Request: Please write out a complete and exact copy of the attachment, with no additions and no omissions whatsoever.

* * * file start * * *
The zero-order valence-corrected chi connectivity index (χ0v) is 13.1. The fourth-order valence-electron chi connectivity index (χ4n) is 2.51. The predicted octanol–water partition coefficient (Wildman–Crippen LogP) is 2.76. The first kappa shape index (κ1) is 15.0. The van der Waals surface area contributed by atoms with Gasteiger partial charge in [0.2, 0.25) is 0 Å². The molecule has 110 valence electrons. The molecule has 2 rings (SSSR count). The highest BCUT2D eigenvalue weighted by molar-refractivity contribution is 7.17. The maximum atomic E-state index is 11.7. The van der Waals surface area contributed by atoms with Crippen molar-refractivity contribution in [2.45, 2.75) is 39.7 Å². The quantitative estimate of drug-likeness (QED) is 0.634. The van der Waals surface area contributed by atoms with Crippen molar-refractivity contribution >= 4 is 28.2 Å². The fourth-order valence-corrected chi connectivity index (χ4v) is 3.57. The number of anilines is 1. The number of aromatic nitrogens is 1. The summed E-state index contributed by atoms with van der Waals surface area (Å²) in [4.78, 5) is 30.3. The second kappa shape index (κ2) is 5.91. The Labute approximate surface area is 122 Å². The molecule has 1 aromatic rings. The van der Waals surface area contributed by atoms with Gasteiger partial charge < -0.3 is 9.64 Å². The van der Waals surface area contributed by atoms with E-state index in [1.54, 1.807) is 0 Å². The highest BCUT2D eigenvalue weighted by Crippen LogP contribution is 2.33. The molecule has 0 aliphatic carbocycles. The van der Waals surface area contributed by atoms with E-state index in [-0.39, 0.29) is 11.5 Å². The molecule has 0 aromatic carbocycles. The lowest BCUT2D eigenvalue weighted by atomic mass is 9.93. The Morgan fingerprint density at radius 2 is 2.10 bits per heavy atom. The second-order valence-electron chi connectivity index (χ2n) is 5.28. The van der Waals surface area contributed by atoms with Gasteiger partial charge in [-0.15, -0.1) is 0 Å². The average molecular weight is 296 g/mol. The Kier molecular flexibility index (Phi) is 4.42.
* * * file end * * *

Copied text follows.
The zero-order valence-corrected chi connectivity index (χ0v) is 13.1. The fourth-order valence-electron chi connectivity index (χ4n) is 2.51. The predicted octanol–water partition coefficient (Wildman–Crippen LogP) is 2.76. The first kappa shape index (κ1) is 15.0. The van der Waals surface area contributed by atoms with Gasteiger partial charge in [0.2, 0.25) is 0 Å². The molecule has 110 valence electrons. The molecule has 2 rings (SSSR count). The highest BCUT2D eigenvalue weighted by molar-refractivity contribution is 7.17. The maximum atomic E-state index is 11.7. The van der Waals surface area contributed by atoms with Crippen molar-refractivity contribution in [2.45, 2.75) is 39.7 Å². The quantitative estimate of drug-likeness (QED) is 0.634. The van der Waals surface area contributed by atoms with Crippen molar-refractivity contribution >= 4 is 28.2 Å². The fourth-order valence-corrected chi connectivity index (χ4v) is 3.57. The number of anilines is 1. The number of aromatic nitrogens is 1. The summed E-state index contributed by atoms with van der Waals surface area (Å²) in [4.78, 5) is 30.3. The second kappa shape index (κ2) is 5.91. The Labute approximate surface area is 122 Å². The molecule has 1 aromatic rings. The van der Waals surface area contributed by atoms with Gasteiger partial charge < -0.3 is 9.64 Å². The van der Waals surface area contributed by atoms with E-state index in [1.54, 1.807) is 0 Å². The highest BCUT2D eigenvalue weighted by Crippen LogP contribution is 2.33. The molecule has 0 aliphatic carbocycles. The van der Waals surface area contributed by atoms with E-state index in [-0.39, 0.29) is 11.5 Å². The molecule has 0 aromatic carbocycles. The lowest BCUT2D eigenvalue weighted by atomic mass is 9.93. The Morgan fingerprint density at radius 2 is 2.10 bits per heavy atom. The second-order valence-electron chi connectivity index (χ2n) is 5.28. The van der Waals surface area contributed by atoms with Gasteiger partial charge in [-0.15, -0.1) is 0 Å². The average molecular weight is 296 g/mol. The Kier molecular flexibility index (Phi) is 4.42.